NIH also has good fitness facilities for students, including a swimming pool and rental equipment. Next door is Toppidrettssenteret, the elite training centre operated by the Norwegian Olympic Committee for Norway's top athletes, which gives students the opportunity to learn and interact with top athletes, trainers, and coaches - students can get access here for a fee (est. $70/month).
What supports or services are available at NIH?
NIH's UPT team offers support to students with any physical and mental accessibility needs or support, and for individual learning or exam needs. Students who require exam arrangements should notify the exchange advisor early in the application process in order to meet NIH's deadlines on special arrangements. NIH is affiliated with SiO, which arranges housing - they offer a good selection of adapted homes for various types of disabilities. Advanced training facilities for paralympic athletes is also available.
For information on accessibility of campuses across Europe, ESN has created "MappEd!" which allows you to check the accessibility of universities and cities across Europe. For city-specific services and places in Europe, the Jaccede interactive platform (website and/or smartphone app - both Android and iOS) also provides a searchable user-built database to identify important accessibility information of public places and locations.
Study Abroad 101
Please watch this YouTube playlist before reaching out or booking an appointment.
Before applying to study abroad, you should ask your academic advisor how an exchange might align with your degree (e.g. best time to go, what courses you need).
After you are accepted, you should ask your academic advisor more specific questions about courses/transfer credits. It’s also recommended to follow up with your advisor again once you return to Calgary.
Study Abroad Advising
If you have questions about this exchange program, you can meet with the specific advisor for this program by booking an appointment through the link below. Appointments are currently on zoom.
1. Select “Book an Appointment”
2. Select “Study Abroad Appointments”
3. Select “Book by Appointment Type”
4. Read through the list of appointment types to select the most appropriate type and view available times.
How to Apply
Download the application guide
This PDF contains information on how to complete your application and what to do after you have applied.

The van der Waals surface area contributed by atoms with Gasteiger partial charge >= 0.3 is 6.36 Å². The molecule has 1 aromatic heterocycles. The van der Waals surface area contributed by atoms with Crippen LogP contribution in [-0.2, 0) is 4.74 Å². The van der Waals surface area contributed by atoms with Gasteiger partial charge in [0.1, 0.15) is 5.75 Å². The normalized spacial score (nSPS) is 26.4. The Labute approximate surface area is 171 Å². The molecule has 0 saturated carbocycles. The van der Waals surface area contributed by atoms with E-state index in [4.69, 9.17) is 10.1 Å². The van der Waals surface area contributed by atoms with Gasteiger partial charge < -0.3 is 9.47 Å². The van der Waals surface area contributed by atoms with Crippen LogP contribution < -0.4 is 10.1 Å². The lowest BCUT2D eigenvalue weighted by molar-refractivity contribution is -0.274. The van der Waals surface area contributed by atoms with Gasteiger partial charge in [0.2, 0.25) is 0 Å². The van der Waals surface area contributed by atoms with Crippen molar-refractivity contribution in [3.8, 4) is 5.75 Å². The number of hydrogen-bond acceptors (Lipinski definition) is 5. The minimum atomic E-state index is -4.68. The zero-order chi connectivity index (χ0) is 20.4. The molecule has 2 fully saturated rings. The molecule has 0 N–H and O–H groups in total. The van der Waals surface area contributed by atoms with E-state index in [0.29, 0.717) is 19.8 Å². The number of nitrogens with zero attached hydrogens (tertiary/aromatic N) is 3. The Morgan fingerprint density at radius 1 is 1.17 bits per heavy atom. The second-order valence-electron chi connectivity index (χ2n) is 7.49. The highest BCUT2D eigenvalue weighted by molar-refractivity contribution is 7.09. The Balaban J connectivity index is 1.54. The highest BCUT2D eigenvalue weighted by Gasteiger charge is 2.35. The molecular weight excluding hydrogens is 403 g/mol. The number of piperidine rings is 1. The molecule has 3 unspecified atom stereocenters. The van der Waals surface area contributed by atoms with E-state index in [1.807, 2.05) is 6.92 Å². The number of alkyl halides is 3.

Identify three programs of interest
We recommend applying for your top three programs for the priority application deadline, as placement may be competitive. We will assess your applications in ranked order.
Check requirements and deadlines
These may vary by program, so check the individual program pages and make sure that you are aware of any different application deadlines or eligibility requirements.
Start your application
Once you have gathered everything you need, you can begin your application!
Please note: Applications will not be considered complete until all required documents are submitted in full.
International travel presents challenges that may not be found when attending classes on campus. There may be a lack of resources, emergency services, hospitals, accessibility issues and/or demands on the physical and the mental self, all of which can challenge individuals when away from their usual support systems and structures. Adequate preparation is essential.
For this reason, it is imperative that you evaluate all aspects of your own physical, psychological, emotional and spiritual condition against the rigors of the particular study abroad program you are selecting. If you are unsure of whether or not this program is a good fit for you and/or if you have any circumstances that could impede your enjoyment of the program, please contact us. Our Study Abroad Team will be happy to assist in finding the best options for you and arrange any supports or accommodations necessary to ensure your success.
Please note if you have or are seeking a certificate from Student Accessibility Services, you should provide this early to your Study Abroad Advisor to ensure that the option that you are seeking can support your needs.